The first unreleased track taken from the sessions for Michael Jackson's landmark 1987 album Bad has arrived as part of the elaborate efforts that will celebrate the album's 25th anniversary. "Don't Be Messin' 'Round" dropped this week on CD at Walmart.com as the B-side to a rerelease of "I Can't Just Stop Loving You." The story behind the Latin-tinged track is an elaborate one recounted in extreme detail by Jackson biographer Joseph Vogel in the Atlantic. Key points:
• MJ recorded so much material for Bad, at one point he considered making it a triple-disc release
• He first penned "Don't Be Messin' 'Round" during his Thriller sessions with engineer Brent Averil and revisited it during the Bad sessions, when the song ballooned to eight minutes and MJ was forced to trim it down
• The song popped up again for consideration on Dangerous and HIStory, but never made the cut
• Jackson plays piano on the track • You can hear MJ giving orders to his colleagues on the song, and ad-libbing vocals
September 18th's Bad 25 box set will contain more outtakes from the album — as the Atlantic reports, in order to be included, songs "had to be recorded during the Bad era (1985-1987), and they had to be developed enough to feel like a complete track." They won't, however, be polished up and altered the way songs from Jackson's first, poorly received posthumous release Michael were. As engineer Matt Forger told the Atlantic, the goal was to make the release "authentic" — "Something Michael would enjoy and be proud of."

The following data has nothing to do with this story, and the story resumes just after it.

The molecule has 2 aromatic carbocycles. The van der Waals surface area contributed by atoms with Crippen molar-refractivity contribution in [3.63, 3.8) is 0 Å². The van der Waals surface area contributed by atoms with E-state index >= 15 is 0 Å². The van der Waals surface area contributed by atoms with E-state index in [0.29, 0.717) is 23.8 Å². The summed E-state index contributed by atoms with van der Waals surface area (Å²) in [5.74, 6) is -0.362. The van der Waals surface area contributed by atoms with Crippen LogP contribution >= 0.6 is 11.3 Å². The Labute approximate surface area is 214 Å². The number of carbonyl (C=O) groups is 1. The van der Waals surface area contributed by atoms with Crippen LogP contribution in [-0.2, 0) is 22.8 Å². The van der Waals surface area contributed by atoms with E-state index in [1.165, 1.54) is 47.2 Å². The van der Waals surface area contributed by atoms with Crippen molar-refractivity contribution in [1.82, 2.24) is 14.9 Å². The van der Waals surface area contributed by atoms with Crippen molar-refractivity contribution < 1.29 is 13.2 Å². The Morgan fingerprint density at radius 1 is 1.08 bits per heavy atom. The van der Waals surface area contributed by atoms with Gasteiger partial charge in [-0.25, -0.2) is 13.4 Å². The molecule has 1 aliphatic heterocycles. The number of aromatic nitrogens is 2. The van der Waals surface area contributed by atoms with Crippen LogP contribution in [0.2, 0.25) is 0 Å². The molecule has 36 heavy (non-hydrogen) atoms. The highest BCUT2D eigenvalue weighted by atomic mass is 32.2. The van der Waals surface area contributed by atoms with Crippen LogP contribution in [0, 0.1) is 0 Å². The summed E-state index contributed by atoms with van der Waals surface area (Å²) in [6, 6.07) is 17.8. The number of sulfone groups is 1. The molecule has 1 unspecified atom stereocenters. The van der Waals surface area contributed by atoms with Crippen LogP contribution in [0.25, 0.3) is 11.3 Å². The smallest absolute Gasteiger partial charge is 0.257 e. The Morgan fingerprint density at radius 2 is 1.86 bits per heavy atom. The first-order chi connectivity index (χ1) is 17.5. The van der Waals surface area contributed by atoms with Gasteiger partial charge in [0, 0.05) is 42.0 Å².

Michael Jackson's artistic achievements were so often paired with controversies in his personal life, and the arrival of "Don't Be Messin' 'Round" has likewise been accompanied by a fresh, strange lawsuit. An ex-convict in San Diego named Kimberly Griggs has decided now will be the perfect time to sue the King of Pop's estate for $1 billion, claiming to have had an "intimate relationship" with him. The sum, TMZ reports, is what Griggs, who "spent years in prison for burglary and robbery," says she's owed for the estate's exploitation of her personal life, which, she claims, Jackson chronicled in detail by songs on basically every chart-dominating Jackson record, including Bad, Off the Wall, Thriller, Dangerous, and his greatest hits compilation, Number Ones. Her lawsuit, which was handwritten, claims Jackson himself had promised her the rights to the songs that were about her.